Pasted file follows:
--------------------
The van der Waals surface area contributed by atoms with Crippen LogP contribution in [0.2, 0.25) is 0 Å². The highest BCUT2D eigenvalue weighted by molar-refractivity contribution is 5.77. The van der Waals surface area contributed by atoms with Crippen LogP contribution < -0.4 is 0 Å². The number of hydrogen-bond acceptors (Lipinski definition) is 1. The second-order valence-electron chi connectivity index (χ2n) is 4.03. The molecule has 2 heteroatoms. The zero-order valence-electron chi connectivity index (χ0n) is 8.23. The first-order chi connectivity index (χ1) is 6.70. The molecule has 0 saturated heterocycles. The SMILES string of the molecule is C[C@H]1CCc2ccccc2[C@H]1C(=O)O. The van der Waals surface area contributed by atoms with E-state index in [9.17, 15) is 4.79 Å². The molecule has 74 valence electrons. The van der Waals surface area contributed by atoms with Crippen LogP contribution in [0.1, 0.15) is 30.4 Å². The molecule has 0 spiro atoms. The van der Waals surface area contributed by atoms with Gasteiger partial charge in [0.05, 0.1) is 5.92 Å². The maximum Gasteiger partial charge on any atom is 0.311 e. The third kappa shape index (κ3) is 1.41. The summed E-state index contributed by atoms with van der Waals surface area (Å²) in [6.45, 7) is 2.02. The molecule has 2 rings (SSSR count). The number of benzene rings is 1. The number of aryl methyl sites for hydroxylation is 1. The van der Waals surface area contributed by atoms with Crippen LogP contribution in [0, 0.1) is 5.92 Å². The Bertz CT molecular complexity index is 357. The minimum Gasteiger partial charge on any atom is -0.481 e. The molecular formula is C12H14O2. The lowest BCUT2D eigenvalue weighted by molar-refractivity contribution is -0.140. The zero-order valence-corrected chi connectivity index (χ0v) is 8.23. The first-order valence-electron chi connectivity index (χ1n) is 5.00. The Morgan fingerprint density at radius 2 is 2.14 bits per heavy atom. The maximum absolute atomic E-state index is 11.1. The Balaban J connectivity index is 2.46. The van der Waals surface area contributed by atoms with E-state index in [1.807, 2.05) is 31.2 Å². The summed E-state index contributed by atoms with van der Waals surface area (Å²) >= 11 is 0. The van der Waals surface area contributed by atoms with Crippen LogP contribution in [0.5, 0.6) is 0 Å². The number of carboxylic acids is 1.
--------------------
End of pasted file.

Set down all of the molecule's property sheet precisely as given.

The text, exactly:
The van der Waals surface area contributed by atoms with Crippen LogP contribution in [0.2, 0.25) is 0 Å². The highest BCUT2D eigenvalue weighted by molar-refractivity contribution is 5.77. The van der Waals surface area contributed by atoms with Crippen LogP contribution < -0.4 is 0 Å². The number of hydrogen-bond acceptors (Lipinski definition) is 1. The second-order valence-electron chi connectivity index (χ2n) is 4.03. The molecule has 2 heteroatoms. The zero-order valence-electron chi connectivity index (χ0n) is 8.23. The first-order chi connectivity index (χ1) is 6.70. The molecule has 0 saturated heterocycles. The SMILES string of the molecule is C[C@H]1CCc2ccccc2[C@H]1C(=O)O. The van der Waals surface area contributed by atoms with E-state index in [9.17, 15) is 4.79 Å². The molecule has 74 valence electrons. The van der Waals surface area contributed by atoms with Crippen LogP contribution in [0.1, 0.15) is 30.4 Å². The molecule has 0 spiro atoms. The van der Waals surface area contributed by atoms with Gasteiger partial charge in [0.05, 0.1) is 5.92 Å². The maximum Gasteiger partial charge on any atom is 0.311 e. The third kappa shape index (κ3) is 1.41. The summed E-state index contributed by atoms with van der Waals surface area (Å²) in [6.45, 7) is 2.02. The molecule has 2 rings (SSSR count). The number of benzene rings is 1. The number of aryl methyl sites for hydroxylation is 1. The van der Waals surface area contributed by atoms with Crippen LogP contribution in [0, 0.1) is 5.92 Å². The Bertz CT molecular complexity index is 357. The minimum Gasteiger partial charge on any atom is -0.481 e. The molecular formula is C12H14O2. The lowest BCUT2D eigenvalue weighted by molar-refractivity contribution is -0.140. The zero-order valence-corrected chi connectivity index (χ0v) is 8.23. The first-order valence-electron chi connectivity index (χ1n) is 5.00. The Morgan fingerprint density at radius 2 is 2.14 bits per heavy atom. The maximum absolute atomic E-state index is 11.1. The Balaban J connectivity index is 2.46. The van der Waals surface area contributed by atoms with E-state index in [1.807, 2.05) is 31.2 Å². The summed E-state index contributed by atoms with van der Waals surface area (Å²) >= 11 is 0. The van der Waals surface area contributed by atoms with Crippen LogP contribution in [0.5, 0.6) is 0 Å². The number of carboxylic acids is 1.